I received a terrific email from a distant cousin, who I seem to remember from meetings at my grandparents old apartment, and I am quite pleased to re-post her link.
She is a new reader of this blog who started reading when I posted regarding Les Miserables. She might be our first (and only) international reader which should garner her a prize other than just a mention, but at this point does not.
All that being said, the link she sent was to The Guardian's book blogs and is titled Why is self-publishing still scorned by literary awards? The title provides enough description for me to discuss, but one of the key passages is this one:
Most literary awards are closed to self-published books. Entry criteria for the Booker prize state that "self-published books are not eligible where the author is the publisher or where a company has been specifically set up to publish that book", while the Bailey's women's prize for fiction stipulates that books must come from a "bone fide imprint".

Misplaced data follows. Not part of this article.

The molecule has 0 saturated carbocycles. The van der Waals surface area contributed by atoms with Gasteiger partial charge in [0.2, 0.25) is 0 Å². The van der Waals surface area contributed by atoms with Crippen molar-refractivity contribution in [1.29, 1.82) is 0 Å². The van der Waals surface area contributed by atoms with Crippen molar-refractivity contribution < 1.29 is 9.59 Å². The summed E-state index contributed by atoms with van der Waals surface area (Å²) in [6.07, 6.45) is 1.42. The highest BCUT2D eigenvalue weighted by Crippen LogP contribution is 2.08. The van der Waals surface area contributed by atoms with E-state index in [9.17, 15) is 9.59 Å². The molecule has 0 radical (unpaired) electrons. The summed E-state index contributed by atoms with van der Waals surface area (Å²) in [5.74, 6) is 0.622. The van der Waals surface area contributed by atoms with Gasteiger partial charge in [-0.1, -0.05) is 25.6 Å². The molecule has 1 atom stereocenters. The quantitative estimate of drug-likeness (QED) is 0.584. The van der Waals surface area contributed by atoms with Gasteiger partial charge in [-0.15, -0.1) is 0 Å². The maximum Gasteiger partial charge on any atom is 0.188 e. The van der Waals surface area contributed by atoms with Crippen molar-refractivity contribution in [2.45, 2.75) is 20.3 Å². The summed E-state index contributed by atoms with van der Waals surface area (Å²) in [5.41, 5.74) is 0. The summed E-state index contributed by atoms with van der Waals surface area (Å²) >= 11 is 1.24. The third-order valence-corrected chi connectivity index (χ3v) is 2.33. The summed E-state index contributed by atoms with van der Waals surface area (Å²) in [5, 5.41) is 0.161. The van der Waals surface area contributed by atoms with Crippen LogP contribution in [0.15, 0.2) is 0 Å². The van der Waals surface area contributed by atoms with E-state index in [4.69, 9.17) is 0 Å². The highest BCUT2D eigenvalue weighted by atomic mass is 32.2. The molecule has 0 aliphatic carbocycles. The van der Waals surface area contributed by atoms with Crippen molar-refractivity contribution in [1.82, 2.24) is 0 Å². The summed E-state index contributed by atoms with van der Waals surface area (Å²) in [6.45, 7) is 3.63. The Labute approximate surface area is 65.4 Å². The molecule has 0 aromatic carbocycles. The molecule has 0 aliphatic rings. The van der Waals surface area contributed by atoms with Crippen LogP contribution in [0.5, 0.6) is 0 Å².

I've noticed this too. Although I don't enter many contests anymore, having been a judge in a novel writing contest I discovered quite quickly how objective, arbitrary and distinctly unfair they are. That being said, I don't see, other than for suppressing sheer numbers of entries, why they wouldn't accept self-published books.
But, and this is the pigeon hole within which I fall, there are also award programs for ONLY self-published books.
Despite it all, thanks to our international reader for sending along a link and an interesting article that is well worth the jump and the thirty seconds it takes to read.